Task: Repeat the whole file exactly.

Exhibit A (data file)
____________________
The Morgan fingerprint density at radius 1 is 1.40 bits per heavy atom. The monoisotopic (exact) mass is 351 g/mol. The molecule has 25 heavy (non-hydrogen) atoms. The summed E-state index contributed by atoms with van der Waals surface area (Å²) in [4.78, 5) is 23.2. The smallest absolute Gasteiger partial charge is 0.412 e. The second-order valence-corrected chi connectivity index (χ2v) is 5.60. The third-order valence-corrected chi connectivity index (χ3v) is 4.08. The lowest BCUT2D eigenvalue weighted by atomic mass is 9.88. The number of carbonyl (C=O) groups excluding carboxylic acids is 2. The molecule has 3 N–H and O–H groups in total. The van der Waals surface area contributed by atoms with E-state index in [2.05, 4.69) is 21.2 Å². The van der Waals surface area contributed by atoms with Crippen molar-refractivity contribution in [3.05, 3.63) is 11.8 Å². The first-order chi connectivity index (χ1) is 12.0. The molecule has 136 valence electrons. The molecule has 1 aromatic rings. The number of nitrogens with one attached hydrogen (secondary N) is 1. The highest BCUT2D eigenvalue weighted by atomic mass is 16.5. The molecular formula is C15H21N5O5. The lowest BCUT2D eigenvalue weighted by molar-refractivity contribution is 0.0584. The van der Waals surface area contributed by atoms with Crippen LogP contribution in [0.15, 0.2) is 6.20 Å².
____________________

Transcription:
The Morgan fingerprint density at radius 1 is 1.40 bits per heavy atom. The monoisotopic (exact) mass is 351 g/mol. The molecule has 25 heavy (non-hydrogen) atoms. The summed E-state index contributed by atoms with van der Waals surface area (Å²) in [4.78, 5) is 23.2. The smallest absolute Gasteiger partial charge is 0.412 e. The second-order valence-corrected chi connectivity index (χ2v) is 5.60. The third-order valence-corrected chi connectivity index (χ3v) is 4.08. The lowest BCUT2D eigenvalue weighted by atomic mass is 9.88. The number of carbonyl (C=O) groups excluding carboxylic acids is 2. The molecule has 3 N–H and O–H groups in total. The van der Waals surface area contributed by atoms with E-state index in [2.05, 4.69) is 21.2 Å². The van der Waals surface area contributed by atoms with Crippen molar-refractivity contribution in [3.05, 3.63) is 11.8 Å². The first-order chi connectivity index (χ1) is 12.0. The molecule has 136 valence electrons. The molecule has 1 aromatic rings. The number of nitrogens with one attached hydrogen (secondary N) is 1. The highest BCUT2D eigenvalue weighted by atomic mass is 16.5. The molecular formula is C15H21N5O5. The lowest BCUT2D eigenvalue weighted by molar-refractivity contribution is 0.0584. The van der Waals surface area contributed by atoms with Crippen LogP contribution in [0.15, 0.2) is 6.20 Å².